We are a happiness obsessed culture. Every day, a million Westerners type “happiness” into Google. There are hundreds of books telling you how to find happiness, podcasts discussing it, movies and songs all about it. Coming of age in the 90s, I can still remember the cheerful bubble-gum flavoured lyrics of R.E.M.’s classic Shiny Happy People. Whilst more seriously, among the most popular programs ever run at Harvard University were Dr. Tal Ben-Shahar’s lectures on positive psychology, nicknamed “The Happiness Course”.
But have you ever wondered why we humans pursue happiness? After all, the rest of the animal kingdom usually seems pretty content with just the biological basics: survival and reproduction. But humans? We need so much more than merely the bare necessities of life: so what is going on here?
Let’s explore this by thinking a bit more about happiness. Perhaps the first question is what exactly we mean by the word “happiness”. Ask most people “Do you want to be happy?” and of course they’ll say “Yes!” But inquire: “What do you mean by happy?” and that’s a bit tougher.
I love reading old books, for it gives one a different perspective, rather like talking to somebody from another culture. And reading one day I stumbled across something that Aristotle, the Greek philosopher, observed: namely that there are actually four levels of happiness and to be truly happy, truly satisfied, we need to ensure that we are living at all four levels.
Happiness level 1 is basically animal happiness and is all about fulfilling your appetites. So, for example, I see the chocolate donut. I eat the donut. I am happy. I feel good—and I can, of course, if it’s a box of six and my wife isn’t watching, repeat this exercise. Eventually though, the happiness will be over (and pretty quickly if I indulge too much, if I misuse this appetite). The same is true of that other appetite, sex. In the context of committed love, sex can be amazing. But abuse it, for example treating the other person involved as a means rather than an end, then a great deal of unhappiness can result. Furthermore, if you misuse your appetites—eating to cope with anxiety, or having transient one-night stands to cope with loneliness or boredom—you will soon end up deeply unhappy. And if you’re unhappy at level 1, suggested Aristotle, the only way is up, to level 2.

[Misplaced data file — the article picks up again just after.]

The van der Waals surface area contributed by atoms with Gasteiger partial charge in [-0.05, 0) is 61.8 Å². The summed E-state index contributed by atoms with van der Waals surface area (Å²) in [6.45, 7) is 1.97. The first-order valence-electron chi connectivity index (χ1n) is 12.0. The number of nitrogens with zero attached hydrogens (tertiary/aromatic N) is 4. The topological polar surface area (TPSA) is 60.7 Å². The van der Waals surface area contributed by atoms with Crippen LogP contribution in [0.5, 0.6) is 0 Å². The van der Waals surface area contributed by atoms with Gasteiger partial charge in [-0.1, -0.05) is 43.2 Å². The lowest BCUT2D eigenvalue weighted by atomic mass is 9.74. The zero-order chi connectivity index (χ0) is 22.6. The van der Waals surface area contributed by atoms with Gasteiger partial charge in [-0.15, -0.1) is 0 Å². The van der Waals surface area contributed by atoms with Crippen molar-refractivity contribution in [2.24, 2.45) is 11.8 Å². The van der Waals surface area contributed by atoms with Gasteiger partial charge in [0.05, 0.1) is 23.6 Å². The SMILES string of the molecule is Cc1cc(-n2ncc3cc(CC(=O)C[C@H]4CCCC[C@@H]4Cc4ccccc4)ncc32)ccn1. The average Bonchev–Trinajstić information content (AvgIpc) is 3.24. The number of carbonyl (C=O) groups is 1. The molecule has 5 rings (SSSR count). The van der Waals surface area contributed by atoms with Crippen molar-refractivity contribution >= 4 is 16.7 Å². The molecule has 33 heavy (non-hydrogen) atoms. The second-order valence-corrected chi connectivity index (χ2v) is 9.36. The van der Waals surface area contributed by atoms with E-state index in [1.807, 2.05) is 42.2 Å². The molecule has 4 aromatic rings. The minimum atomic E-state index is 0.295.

Happiness level 2 is all about comparison, about having more or being better than the next person. There’s nothing inherently wrong with this, with developing a skill and using it well. Excelling in sport, succeeding at work, coming top of the class, all that can bring happiness. But be warned: you won’t be at the top forever. Indeed, trying to live at happiness level 2 can be deeply stressful, as you worry what happens when you are no longer the fastest, smartest, or whatever. And even when you do win, sometimes that can be a hollow victory. In the movie Cool Runnings, about the Jamaican bobsleigh team’s debut at the 1988 Winter Olympics, there’s a moment where the coach, played by John Candy, says to the team: “A gold medal is a wonderful thing. But if you’re not enough without it, you’ll never be enough with it.”
When happiness level 2 lets you down, you need to move up to level 3. Happiness level 3, said Aristotle, is all about living for somebody other than yourself. One example would be parenting; pouring your time and energy into caring for children. If you’re not a parent, you can still find other ways to serve others, giving of yourself to others less fortunate. But the problem is that these things also come to an end: those you care for will one day no longer need you. And if you’re not careful, this approach to life can also become profoundly selfish: the real reason you’re helping others is really only because it makes you feel good.
So where now? If happiness levels 1 through 3 don’t ultimately satisfy us, presumably the only way is up? So what lies at the top of this ladder, what precisely is happiness level 4? Well, to paraphrase our old friend Aristotle, level 4 comes when you get connected to an ultimate source of happiness outside of yourself.
Which reminds me of something that Jesus of Nazareth once said. Jesus had much to say about happiness, often highlighting our tendency to look for it in all the wrong places, which wearies and drains us; and so Jesus said:
“Come to me, all you who are weary and burdened, and I will give you rest”.
The basic problem with happiness levels 1 through 3 is the weight of the effort is based on us—so we exhaust ourselves running, trying to reach that ever elusive goal of happiness, only to watch it constantly recede into the distance, like the end of the rainbow. Trying to find happiness this way will drive you to craziness, cynicism, or both.
But Jesus offers us something refreshingly different. For Jesus claimed to be God himself, stepping into space and time and history, and as the very one who made us, he is also the one who knows what we really need, what we were truly designed for.
There is nothing inherently wrong with food and sex, sport and success, generosity and self-giving. But they can never ultimately satisfy us. And for a very good reason: we were made for so much more. But if we make it our goal in life not to merely to be happy but to know Jesus, the one who also said “I have come that you might have life!”, then we can discover something infinitely more than a happiness whose shine quickly fades; but we can discover a joy that nothing or nobody can ever take away from us.